The prestigious Nobel Prize in Physics 2023 was awarded to French scientists Pierre Agostini and Anne L’Huillier. The news was widely announced through several media organisations yesterday, Tuesday, September 3, 2023, on their official social media handle.

The Prestigious Nobel Prize Awardees Pierre Agostini and Anne L’Huillier shared this prize with Austrian-Hungarian physicist Ferenc Krausz for their joint work on the movement of electrons inside atoms and molecules.

The three Nobel Prize Awardees 2023 were recognised for their experiments to explore and research the profound and fantastic world of electrons and the molecules inside them.

The French Scientists Agostini, Krausz and Huillier have demonstrated a way to create and measure the rapid processes in which electrons move or change energy, even through extremely short pulses of light.

While sharing the Update, the French Embassy extended their pleasure and congratulated Pierre Agostini and Anne L’Huillier (who had already won the prestigious Wolf Prize in 2022, jointly with Canadians Paul Corkum and Ferenc Krausz).

As per the reports shared by the French Embassy, the French scientists received the 2023 Nobel Prize in Physics, while Pierre Agostini and Anne L’Huillier is the 5th woman to win a Nobel Prize. She shared the prestigious award with Austro-Hungarian Ferenc Krausz.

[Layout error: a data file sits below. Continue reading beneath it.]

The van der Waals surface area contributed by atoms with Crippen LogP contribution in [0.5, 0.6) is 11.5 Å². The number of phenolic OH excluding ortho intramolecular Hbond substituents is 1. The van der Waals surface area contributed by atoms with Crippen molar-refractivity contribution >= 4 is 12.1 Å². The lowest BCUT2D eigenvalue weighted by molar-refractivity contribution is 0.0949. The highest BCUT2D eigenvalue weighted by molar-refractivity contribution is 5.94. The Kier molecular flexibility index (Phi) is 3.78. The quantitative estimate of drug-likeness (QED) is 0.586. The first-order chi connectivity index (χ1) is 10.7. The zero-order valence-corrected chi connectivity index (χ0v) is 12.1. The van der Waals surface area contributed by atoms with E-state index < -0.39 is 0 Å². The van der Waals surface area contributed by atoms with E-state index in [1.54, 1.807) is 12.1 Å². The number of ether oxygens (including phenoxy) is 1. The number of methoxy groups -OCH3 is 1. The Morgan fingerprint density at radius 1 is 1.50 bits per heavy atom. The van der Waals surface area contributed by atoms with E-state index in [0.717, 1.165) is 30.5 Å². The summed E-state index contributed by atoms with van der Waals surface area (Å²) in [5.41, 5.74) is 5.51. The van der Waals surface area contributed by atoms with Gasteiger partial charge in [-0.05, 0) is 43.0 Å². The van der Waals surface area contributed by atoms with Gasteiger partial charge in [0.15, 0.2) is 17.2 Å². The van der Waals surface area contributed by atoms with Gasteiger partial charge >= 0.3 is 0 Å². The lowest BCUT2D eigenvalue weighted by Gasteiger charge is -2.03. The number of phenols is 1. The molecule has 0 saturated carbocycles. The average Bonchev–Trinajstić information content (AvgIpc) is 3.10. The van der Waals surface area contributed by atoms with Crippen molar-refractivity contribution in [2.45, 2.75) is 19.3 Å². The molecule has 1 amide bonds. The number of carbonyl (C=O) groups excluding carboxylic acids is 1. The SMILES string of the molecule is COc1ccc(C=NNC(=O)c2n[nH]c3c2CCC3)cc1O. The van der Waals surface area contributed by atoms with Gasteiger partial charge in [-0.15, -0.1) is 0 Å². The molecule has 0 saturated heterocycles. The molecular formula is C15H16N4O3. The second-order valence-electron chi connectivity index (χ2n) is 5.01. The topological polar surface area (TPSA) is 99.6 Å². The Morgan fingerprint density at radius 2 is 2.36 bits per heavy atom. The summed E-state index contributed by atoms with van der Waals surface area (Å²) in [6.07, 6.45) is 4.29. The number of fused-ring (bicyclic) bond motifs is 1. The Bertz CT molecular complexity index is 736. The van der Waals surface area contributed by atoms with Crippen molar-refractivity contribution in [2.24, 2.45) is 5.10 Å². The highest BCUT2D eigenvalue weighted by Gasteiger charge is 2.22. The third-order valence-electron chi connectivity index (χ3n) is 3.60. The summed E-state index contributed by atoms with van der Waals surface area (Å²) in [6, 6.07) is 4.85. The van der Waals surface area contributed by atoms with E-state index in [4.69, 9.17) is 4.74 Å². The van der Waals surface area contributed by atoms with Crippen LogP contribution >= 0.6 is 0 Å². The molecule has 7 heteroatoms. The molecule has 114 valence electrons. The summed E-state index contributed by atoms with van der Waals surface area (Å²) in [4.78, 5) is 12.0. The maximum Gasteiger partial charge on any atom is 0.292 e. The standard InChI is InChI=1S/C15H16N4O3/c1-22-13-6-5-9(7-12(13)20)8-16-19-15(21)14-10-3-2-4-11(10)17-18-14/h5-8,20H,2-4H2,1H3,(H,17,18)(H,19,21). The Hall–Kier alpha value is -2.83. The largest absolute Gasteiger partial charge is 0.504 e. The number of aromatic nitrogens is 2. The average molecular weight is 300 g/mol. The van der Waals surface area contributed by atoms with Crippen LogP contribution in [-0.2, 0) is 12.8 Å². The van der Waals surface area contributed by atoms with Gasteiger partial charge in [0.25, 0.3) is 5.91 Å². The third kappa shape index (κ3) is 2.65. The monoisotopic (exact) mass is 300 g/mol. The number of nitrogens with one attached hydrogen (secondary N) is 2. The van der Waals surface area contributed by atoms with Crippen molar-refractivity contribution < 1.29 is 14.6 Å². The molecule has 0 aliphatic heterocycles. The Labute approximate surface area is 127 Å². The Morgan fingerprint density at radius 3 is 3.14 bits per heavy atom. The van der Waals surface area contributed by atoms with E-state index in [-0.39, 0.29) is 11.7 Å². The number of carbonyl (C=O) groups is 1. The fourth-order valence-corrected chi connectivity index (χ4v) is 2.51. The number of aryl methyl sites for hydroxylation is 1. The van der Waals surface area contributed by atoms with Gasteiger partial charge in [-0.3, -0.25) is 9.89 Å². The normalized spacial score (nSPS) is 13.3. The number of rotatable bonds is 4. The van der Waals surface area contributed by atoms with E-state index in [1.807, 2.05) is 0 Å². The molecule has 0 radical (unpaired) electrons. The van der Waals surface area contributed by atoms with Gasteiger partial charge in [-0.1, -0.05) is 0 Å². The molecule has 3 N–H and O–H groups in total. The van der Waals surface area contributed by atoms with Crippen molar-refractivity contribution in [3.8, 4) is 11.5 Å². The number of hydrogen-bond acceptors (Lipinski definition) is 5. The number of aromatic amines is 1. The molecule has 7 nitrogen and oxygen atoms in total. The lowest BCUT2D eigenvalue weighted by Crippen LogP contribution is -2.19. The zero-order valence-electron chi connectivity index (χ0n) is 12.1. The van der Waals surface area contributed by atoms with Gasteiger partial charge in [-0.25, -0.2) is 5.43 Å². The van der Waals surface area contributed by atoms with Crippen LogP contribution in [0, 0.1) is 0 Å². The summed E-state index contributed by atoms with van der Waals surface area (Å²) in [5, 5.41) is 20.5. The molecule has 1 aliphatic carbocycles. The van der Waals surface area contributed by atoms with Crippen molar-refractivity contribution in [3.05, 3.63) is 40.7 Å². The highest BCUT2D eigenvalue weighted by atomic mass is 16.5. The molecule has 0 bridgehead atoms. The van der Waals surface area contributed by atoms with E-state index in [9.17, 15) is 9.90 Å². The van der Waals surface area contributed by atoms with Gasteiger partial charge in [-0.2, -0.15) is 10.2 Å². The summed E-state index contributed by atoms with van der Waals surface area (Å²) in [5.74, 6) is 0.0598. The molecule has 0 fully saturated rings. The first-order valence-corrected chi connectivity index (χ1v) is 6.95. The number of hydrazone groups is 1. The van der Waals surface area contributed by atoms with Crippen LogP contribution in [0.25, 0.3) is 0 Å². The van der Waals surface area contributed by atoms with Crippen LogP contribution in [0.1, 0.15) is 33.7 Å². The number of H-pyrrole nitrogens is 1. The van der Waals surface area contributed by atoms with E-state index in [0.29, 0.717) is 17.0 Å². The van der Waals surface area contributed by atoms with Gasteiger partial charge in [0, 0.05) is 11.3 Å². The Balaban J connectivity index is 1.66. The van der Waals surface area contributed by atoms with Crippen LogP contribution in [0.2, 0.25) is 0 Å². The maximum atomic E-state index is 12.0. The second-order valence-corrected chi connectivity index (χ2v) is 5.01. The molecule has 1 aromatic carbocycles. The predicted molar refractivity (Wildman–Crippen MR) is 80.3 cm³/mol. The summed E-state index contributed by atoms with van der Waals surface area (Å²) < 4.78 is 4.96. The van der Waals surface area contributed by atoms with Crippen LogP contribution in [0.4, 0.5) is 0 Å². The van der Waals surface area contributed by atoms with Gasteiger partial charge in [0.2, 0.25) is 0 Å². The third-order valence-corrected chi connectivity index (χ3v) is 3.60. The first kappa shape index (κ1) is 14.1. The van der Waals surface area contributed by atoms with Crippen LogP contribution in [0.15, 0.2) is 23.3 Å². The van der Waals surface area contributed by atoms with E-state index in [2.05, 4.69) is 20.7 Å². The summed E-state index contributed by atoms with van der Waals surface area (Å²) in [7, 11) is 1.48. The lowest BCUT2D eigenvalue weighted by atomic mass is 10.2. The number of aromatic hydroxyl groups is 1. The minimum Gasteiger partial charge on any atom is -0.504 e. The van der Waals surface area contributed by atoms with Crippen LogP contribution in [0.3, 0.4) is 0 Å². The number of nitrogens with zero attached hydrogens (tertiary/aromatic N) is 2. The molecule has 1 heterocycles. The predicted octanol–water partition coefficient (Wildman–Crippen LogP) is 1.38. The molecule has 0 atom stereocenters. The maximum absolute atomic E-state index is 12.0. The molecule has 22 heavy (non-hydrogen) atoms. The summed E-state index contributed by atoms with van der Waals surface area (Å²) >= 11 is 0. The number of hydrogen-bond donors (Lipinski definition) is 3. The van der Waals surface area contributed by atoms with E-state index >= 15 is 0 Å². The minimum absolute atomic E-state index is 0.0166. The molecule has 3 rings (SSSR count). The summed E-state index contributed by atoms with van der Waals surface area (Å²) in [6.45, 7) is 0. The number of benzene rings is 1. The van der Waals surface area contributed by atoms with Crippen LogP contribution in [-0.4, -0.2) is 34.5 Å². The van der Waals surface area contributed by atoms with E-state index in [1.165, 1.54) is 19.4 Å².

Their work is on the movement of electrons inside atoms and molecules. Pierre Agostini, Ferenc Krausz, and Anne L’Huillier have worked effectively to develop and discover an efficient method to generate ultra-short light pulses, enabling the measurement of rapid electron movements and energy changes.

Reportedly, Anne L’Huillier is one of three Nobel Laureates in Physics 2023 recognised for pioneering experiments that provide new tools for exploring the electron behaviour within atoms and molecules. He was awarded the Nobel Prize at Lund University in Sweden.

In 1987, Anne L’Huillier and her colleagues at a French laboratory produced and demonstrated overtones using an infrared laser beam that was transmitted through a noble gas.

The infrared light caused stronger overtones than the laser with shorter wavelengths used in previous experiments. This experiment observed many overtones of about the same light intensity.

In a series of articles, L’Huillier continued to explore this effect during the 1990s, including at her new base, Lund University. Her results contributed to the theoretical understanding of this phenomenon, laying the foundation for the next experimental breakthrough.

The 2023 Nobel Prize in Physics has been awarded to Pierre Agostini, Ferenc Krausz and Anne L’Huillier “for experimental methods that generate attosecond pulses of light for studying electron dynamics in matter.”

 

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